Tom Stanton admits that it’s a bit early to implement SDN in the access network. But, he says, Adtran wants to have a product set in place that can handle that transition.
Accordingly, Adtran is guiding its service provider customers on their virtualization path. The vendor recently introduced Mosaic, a software-defined Access (SD-Access) architecture that combines Web-scale technology with open source platforms to accommodate multi-vendor environments. Adtran is also advancing G.fast and NG-PON2. Earlier this summer, Adtran was chosen as one of two vendors to take part in a NG-PON2 lab trial with Verizon.
Sean Buckley, senior editor of FierceTelecom, recently caught up with Stanton during the Adtran Connect event at their headquarters in Huntsville, Alabama, to discuss the evolving broadband access market.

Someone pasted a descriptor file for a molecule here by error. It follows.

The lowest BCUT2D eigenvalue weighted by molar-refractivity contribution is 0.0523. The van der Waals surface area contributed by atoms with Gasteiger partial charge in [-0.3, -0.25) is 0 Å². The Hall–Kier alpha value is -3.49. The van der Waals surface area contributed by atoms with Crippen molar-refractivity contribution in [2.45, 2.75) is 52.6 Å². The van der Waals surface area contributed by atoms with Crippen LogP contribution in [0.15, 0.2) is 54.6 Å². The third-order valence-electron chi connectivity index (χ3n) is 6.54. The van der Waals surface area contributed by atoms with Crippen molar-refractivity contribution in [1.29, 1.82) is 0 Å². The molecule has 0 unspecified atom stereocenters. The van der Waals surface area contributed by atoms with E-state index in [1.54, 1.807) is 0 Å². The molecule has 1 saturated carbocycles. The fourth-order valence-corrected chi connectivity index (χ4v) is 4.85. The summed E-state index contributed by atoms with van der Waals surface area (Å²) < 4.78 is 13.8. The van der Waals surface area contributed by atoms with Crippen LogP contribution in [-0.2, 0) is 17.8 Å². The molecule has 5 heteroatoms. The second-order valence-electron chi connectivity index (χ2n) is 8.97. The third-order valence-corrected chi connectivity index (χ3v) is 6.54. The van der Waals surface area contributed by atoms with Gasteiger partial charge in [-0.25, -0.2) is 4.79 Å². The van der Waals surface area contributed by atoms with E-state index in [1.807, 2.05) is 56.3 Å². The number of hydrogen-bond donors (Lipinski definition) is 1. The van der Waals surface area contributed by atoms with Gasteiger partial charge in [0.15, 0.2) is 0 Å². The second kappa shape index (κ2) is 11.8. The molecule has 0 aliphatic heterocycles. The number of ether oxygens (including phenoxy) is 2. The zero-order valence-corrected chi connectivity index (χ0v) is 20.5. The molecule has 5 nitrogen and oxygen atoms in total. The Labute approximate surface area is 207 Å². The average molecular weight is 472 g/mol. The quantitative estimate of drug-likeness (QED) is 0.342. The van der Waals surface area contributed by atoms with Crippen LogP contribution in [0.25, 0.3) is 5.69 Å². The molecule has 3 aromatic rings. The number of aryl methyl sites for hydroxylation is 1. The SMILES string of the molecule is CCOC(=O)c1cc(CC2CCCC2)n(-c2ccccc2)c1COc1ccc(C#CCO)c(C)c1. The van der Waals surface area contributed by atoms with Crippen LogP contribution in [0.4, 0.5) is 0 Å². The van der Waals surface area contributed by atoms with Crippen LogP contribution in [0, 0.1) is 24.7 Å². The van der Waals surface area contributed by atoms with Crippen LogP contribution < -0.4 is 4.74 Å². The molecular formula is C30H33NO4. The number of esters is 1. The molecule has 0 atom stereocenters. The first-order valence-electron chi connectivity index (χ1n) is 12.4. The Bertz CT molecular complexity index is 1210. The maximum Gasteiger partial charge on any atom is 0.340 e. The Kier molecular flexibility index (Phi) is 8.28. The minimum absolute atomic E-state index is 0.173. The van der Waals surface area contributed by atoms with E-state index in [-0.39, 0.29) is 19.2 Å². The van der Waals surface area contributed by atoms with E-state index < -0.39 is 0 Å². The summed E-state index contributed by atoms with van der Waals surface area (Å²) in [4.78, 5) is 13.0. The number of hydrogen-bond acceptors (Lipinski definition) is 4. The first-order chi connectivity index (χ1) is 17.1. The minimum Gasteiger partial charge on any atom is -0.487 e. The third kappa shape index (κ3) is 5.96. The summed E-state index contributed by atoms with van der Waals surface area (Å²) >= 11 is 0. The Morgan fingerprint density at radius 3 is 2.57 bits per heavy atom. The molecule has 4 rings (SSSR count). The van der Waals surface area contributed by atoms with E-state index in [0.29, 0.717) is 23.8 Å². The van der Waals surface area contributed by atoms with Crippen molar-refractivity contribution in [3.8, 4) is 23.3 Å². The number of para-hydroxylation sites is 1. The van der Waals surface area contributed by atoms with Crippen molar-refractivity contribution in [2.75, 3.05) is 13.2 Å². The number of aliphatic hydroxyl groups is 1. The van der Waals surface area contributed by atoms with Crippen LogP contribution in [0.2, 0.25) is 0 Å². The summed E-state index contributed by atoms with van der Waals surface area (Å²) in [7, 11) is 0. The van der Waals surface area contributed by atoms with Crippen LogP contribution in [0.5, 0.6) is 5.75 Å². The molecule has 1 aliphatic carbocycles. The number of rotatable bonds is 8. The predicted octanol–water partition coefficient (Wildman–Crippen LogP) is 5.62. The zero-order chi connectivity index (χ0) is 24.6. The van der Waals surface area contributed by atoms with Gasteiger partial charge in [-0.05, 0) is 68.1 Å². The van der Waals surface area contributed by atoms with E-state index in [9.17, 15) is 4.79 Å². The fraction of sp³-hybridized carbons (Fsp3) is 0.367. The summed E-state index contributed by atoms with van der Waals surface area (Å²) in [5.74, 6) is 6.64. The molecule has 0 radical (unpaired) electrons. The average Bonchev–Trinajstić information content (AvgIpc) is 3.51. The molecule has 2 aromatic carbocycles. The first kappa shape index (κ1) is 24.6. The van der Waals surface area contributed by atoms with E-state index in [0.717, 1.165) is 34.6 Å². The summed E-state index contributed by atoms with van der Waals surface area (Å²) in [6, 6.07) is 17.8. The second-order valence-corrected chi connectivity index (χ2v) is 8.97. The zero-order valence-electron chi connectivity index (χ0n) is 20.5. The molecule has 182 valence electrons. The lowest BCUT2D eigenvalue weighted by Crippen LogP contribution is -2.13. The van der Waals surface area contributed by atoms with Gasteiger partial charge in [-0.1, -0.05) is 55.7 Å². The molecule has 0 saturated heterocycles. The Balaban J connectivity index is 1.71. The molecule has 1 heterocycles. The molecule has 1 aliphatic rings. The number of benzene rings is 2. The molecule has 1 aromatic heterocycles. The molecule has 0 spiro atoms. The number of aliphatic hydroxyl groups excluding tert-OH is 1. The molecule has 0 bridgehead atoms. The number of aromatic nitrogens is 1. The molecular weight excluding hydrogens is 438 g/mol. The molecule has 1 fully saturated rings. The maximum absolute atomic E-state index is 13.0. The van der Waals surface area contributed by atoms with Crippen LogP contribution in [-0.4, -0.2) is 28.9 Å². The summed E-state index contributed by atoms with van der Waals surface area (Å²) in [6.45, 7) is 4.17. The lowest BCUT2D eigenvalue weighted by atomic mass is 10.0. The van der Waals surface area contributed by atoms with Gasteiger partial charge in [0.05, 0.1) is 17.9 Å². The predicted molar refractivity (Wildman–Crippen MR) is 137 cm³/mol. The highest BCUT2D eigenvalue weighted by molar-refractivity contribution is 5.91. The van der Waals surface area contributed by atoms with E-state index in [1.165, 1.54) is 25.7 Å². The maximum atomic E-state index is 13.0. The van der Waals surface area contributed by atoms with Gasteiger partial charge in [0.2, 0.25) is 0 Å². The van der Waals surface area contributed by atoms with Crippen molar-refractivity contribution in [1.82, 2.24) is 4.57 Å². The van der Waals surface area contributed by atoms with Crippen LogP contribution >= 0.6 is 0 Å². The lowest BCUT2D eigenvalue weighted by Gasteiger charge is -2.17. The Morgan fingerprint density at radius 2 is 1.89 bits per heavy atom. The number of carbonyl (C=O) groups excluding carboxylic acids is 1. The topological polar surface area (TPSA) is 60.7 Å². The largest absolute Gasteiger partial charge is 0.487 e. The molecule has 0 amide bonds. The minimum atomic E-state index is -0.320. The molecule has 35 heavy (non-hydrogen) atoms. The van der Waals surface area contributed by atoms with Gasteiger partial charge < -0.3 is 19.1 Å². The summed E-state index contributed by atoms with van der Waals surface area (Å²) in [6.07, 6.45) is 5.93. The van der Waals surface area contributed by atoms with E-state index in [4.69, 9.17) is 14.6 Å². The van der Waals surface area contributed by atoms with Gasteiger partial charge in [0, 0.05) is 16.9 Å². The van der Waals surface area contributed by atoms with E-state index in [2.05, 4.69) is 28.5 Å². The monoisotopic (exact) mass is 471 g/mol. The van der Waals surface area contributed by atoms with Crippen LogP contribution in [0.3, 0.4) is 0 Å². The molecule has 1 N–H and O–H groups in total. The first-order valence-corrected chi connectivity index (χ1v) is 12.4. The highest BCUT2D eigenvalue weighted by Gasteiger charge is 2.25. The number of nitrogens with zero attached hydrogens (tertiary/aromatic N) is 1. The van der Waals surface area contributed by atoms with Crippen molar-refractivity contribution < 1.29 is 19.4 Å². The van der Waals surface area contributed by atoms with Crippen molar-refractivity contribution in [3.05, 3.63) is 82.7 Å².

FierceTelecom: A big initiative for Adtran is the Mosaic SDN platform. Can you talk about how your Mosaic SDN vision fits into the access network and how it gives service providers a migration path for service providers moving to SDN?
Tom Stanton: In hindsight, we’re probably pushing SDN too quickly. With the G.fast piece, which was our first SDN-controlled access product line, we initially came to the market with these software pieces after the fact. It turns out they’re not hard to do, but they have to be done. We’re incredibly early into it. Anything we’re bidding today has an SDN element to it because we’re trying to use as many of the modules as we have, but I would say most carriers today don’t have their network in a state to utilize the functionality that we have. In most cases we’re providing a step path for them to be able to do SDN in the future.
FierceTelecom: As part of the service provider SDN vision, AT&T and others are advocating central office redeployed as a data center (CORD). How do you see CORD playing out and how is Adtran helping customers take advantage of it?